If you are planning a move to Australia, get set to cover your own costs and don’t go overboard with your pay demands.
Lured by a relatively healthy economy, stable domestic banks, and salaries paid in the booming Aussie dollar, international candidates are sending their CVs Down Under in record numbers, according to 13 senior human resources professionals from large, mainly global, financial institutions who attended a recent eFinancialCareers round table.
The delegates, who were based in Sydney and asked not to be named, agreed that they were struggling to sift through foreign resumes. A representative from a European bank said applications from overseas-based candidates for senior roles had risen by about two-thirds over the past year.
“We’ve also seen a massive increase, especially for internal transfers,” said her counterpart from a US bulge-bracket firm. “Interestingly, these folks aren’t just the usually suspects – British, Irish and Asian professionals – we’re also getting more and more applications from countries like Italy and France. We didn’t see nearly as much of this as recently as two years ago,” she added.
Some sought-after jobs in Australia, such as project management and risk, have globally transferable skills. But it's harder for international candidates to clinch client-facing roles, said an HR person from a large Australian bank. “For example, our focus this year, and the focus of other domestic banks in Australia, is on sales and relationship-manager roles in corporate banking,” she said. “Locally-based professionals are much preferred in these jobs because they bring local clients with them."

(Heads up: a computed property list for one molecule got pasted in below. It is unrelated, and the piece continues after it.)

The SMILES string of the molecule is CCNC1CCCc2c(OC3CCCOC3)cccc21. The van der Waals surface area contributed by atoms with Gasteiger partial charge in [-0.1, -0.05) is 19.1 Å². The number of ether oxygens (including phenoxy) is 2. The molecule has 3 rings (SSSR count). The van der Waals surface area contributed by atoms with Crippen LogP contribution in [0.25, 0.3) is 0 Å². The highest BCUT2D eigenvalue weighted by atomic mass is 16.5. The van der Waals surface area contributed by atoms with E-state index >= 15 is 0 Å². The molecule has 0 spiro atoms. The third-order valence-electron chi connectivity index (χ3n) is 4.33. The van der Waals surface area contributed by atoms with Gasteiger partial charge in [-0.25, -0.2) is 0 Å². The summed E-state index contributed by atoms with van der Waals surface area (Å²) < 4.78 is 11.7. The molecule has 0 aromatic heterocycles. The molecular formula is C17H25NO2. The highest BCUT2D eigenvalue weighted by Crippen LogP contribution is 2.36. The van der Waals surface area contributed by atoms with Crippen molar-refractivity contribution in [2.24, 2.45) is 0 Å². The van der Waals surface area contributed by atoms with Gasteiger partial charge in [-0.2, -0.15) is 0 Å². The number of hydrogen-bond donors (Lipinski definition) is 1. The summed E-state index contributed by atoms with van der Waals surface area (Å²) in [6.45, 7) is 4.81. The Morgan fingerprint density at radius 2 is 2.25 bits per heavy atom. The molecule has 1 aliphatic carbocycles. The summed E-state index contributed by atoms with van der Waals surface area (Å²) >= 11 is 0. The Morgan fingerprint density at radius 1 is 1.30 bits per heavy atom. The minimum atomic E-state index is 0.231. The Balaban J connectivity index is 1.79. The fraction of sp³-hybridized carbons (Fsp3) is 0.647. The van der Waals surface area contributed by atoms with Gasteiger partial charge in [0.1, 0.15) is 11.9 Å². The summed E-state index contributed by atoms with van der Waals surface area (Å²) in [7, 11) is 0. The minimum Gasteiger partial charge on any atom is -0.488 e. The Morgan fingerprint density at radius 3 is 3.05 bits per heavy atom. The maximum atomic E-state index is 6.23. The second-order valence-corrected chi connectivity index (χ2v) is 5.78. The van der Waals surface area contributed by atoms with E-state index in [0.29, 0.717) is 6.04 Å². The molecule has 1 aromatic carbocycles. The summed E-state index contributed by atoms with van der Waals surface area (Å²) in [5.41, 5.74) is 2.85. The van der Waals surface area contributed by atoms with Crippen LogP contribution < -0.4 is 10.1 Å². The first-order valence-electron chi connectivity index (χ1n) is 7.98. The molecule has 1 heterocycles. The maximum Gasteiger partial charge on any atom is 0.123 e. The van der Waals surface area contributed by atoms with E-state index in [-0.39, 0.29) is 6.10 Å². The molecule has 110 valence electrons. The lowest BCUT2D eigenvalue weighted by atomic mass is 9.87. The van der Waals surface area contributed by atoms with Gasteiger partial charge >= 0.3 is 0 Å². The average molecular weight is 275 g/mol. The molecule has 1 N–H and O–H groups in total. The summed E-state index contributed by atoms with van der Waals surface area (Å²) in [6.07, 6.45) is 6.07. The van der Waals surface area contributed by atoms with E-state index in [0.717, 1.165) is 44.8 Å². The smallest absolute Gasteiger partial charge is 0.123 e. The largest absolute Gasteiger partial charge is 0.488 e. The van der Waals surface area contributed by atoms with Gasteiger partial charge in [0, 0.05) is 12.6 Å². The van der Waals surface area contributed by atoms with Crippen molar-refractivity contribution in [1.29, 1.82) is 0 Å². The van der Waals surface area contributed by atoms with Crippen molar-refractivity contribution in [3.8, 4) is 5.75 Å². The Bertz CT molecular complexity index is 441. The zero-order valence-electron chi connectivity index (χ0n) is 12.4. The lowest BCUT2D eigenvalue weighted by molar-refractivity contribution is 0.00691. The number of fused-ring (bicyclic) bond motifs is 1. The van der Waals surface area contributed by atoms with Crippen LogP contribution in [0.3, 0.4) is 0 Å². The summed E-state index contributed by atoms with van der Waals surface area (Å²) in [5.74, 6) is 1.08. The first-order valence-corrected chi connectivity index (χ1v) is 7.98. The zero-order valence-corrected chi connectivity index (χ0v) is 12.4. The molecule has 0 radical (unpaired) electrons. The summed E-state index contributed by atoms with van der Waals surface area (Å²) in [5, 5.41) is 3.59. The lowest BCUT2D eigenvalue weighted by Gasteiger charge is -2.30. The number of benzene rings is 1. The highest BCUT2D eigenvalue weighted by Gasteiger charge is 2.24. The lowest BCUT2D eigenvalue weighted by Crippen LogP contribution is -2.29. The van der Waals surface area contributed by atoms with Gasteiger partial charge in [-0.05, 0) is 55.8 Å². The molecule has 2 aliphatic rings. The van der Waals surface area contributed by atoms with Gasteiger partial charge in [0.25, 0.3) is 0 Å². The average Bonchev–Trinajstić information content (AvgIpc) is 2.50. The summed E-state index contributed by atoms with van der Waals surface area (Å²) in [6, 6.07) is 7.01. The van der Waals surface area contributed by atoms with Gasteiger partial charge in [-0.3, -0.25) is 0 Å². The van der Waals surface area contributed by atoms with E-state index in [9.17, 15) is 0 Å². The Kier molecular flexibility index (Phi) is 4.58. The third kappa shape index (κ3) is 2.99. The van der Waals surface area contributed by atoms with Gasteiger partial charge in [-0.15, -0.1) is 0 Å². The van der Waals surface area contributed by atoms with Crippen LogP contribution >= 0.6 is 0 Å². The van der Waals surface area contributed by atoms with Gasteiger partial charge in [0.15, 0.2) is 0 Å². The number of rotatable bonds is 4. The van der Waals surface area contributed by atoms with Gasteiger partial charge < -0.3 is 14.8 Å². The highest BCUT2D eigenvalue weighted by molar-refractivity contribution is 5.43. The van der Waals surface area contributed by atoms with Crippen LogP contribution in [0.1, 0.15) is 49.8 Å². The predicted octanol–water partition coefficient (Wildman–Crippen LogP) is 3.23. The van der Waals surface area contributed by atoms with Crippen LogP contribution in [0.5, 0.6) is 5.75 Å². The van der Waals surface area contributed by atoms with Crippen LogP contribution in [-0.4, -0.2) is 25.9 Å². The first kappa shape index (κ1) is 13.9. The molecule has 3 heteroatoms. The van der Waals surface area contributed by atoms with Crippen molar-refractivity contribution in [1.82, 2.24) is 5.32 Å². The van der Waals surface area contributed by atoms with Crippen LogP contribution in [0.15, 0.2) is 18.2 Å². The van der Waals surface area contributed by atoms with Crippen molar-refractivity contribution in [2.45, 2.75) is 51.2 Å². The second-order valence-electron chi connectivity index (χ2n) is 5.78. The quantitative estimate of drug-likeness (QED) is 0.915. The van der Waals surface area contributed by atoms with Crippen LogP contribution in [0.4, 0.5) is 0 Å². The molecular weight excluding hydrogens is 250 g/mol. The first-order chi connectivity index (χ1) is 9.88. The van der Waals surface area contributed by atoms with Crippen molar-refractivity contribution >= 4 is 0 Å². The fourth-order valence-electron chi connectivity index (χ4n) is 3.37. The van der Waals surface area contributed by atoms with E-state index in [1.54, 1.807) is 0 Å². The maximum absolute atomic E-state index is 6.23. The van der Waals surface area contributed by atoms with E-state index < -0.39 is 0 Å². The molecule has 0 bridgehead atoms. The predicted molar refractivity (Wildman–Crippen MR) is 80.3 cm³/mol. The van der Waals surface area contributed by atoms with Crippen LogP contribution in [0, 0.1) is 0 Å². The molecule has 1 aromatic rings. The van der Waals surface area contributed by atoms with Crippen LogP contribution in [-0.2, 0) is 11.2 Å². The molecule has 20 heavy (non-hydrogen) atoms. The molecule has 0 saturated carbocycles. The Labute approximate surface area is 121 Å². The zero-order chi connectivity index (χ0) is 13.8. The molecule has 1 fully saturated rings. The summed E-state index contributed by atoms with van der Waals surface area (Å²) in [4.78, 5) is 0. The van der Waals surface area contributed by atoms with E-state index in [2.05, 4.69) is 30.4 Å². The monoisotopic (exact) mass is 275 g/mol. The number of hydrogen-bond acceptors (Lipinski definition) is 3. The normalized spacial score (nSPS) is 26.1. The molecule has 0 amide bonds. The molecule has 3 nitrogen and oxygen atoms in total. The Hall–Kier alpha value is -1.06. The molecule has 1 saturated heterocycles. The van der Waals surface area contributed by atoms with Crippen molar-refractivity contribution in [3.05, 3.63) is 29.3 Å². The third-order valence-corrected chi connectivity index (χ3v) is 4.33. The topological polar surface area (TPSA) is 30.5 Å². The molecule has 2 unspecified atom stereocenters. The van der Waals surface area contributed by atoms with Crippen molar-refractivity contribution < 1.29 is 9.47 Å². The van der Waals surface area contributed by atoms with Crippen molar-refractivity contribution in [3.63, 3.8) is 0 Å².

Roundtable delegates dished up another warning to budding expats: don’t demand too much money. One of them remarked: “Foreign candidates are asking for unrealistic salaries that are even higher than the market rate here.”
While employees who are relocating within their current company can still expect a basic transfer package (flights and shipping) to Australia, some firms will no longer cover these costs for all their new recruits, especially junior ones.
And you can forget living it up on a full-blown expat allowance (think housing costs, school fees). “I still talk to people who expect the same sort of benefits they might have got in 2006 during the boom in banking,” said a roundtable delegate. “Unless you are an amazing and very senior candidate, you aren’t going to get any of that.”
Another attendee from an international bank added: “We still offer transfer packages, but they’ve been scaled back. Your business-class flight here is now economy class. If you want to come to Australia, it’s not a free ride.”